”Nothing so evokes gasps of delight as Saturn’s ring. The reason I think, is a collision of the expected and the improbable. A ringed sphere is the archetypal planet of our childhood, familiar from a thousand comic strips, coloring books, classroom poster boards, stickers, rubber stamps, birthday cards — you name it. So, when we see Saturn, there is a kind of instant recognition, like meeting a relative one knows only from the family photo album. But there is also the shock of reality, a sense of ‘Oh my God, it actually exists!”
– Chet Raymo.
From the NY Times of June 15, 2004:
“The Saturn system represents an unsurpassed laboratory, where we can look for answers to many fundamental questions about the physics, chemistry and evolution of the planets and the conditions that give rise to life,” Dr. Edward J. Weiler, associate administrator for science at NASA, said in a statement.
Scientists dare not predict the discoveries waiting to be made as the spacecraft focuses its cameras and instruments repeatedly on Saturn and its signature rings and takes the measure of the icy moons during at least 76 orbits.
“Prepare to be amazed,” Dr. Carolyn Porco, head of the mission’s imaging team, said in an interview last week.
— John Noble Wilford
Scientists hope that the US$3.7 billion spacecraft will solve many of Saturn’s mysteries. However, if the Galileo mission to Jupiter is any guide, Cassini will discover more mysteries during its extended visit to Saturn. Scientists “dare not predict the discoveries waiting to be made” because their success rate in the past has been appalling. The catch phrase “it’s back to the drawing board” has been worn out. The old drawings are merely scribbled over. The problem for scientists analyzing the flood of data to be returned from Cassini and its probe to Titan is the set of unshakeable beliefs they bring to the task. The belief in the nebular accretion theory of formation of the solar system colors every confident assertion. For example, the official caption for this close-up of Saturn’s moon, Phoebe, reads:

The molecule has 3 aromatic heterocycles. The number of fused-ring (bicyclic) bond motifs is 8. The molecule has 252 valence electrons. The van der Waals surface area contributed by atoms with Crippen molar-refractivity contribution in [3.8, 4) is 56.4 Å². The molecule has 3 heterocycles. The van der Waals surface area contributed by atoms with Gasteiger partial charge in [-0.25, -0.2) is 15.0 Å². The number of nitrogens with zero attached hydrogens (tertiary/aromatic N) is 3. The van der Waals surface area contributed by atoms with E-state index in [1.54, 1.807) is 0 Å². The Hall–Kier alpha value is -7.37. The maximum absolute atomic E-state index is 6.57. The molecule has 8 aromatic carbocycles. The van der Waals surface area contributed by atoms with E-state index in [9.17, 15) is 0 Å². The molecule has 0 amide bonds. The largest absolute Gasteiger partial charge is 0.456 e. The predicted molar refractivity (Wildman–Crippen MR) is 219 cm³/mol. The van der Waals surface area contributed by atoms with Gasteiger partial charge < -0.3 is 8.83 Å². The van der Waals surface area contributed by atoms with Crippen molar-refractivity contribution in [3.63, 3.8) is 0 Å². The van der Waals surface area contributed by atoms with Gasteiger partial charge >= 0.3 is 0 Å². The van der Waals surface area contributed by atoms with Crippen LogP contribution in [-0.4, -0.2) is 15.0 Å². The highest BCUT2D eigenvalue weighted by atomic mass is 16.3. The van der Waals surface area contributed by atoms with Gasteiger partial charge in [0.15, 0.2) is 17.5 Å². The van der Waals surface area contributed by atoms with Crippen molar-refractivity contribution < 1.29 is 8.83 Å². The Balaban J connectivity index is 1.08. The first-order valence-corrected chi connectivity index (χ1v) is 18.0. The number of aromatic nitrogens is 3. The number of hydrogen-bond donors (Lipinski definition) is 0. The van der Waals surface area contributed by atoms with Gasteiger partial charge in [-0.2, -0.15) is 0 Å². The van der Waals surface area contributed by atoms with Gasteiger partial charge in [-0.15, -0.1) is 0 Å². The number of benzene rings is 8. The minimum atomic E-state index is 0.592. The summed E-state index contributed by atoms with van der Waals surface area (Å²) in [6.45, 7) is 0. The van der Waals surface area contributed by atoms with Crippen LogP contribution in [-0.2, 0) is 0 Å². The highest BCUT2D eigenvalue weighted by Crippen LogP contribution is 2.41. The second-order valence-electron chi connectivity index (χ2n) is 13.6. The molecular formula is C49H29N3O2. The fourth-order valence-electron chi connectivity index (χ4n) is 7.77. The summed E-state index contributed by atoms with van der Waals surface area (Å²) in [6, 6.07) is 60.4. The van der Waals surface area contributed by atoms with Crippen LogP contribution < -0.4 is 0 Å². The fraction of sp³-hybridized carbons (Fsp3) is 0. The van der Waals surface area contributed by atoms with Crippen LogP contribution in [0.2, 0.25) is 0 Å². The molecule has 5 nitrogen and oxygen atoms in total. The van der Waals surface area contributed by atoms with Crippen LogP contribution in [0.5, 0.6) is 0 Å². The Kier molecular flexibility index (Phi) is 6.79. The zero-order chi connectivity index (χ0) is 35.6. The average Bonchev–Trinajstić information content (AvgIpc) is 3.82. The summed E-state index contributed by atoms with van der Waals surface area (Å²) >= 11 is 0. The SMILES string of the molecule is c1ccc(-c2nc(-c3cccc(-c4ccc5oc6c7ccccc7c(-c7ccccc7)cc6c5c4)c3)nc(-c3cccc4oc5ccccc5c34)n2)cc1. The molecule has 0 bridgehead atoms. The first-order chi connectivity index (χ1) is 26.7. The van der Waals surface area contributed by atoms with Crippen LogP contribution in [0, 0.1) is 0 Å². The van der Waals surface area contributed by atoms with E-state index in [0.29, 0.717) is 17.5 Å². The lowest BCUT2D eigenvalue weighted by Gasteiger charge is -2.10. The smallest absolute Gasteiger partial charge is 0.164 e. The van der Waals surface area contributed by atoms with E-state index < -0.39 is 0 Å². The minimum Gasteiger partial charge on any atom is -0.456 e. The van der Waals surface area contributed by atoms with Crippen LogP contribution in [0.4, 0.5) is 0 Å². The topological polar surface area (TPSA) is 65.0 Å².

That the craters on Phoebe were formed by impact is stated as a fact. Instead, it is a supposition unsupported by observation or experiment. The electric universe model explains the craters as Phoebe’s birthmarks. It is a model supported by examination of spark-machined surfaces. Just as stars are observed to do, gas giant planets may also expel a jet of matter during periods of electrical instability. Accretion of matter in the jet is mediated by the electromagnetic pinch effect and electrostatic deposition. Both of these mechanisms are far superior to accretion by impacts (tending to shatter and scatter instead of to accrete). Electrostatic deposition easily creates the layering seen in all rocky objects to date. Electrical discharges between the parent and departing child carve out the circular craters. Because they are not formed by a sudden mechanical impact, the craters are neat and do not cause disruption to adjacent craters or fill them with debris — as we see on Phoebe. That is not to say that Phoebe was born from Saturn. Its retrograde orbit suggests capture by Saturn.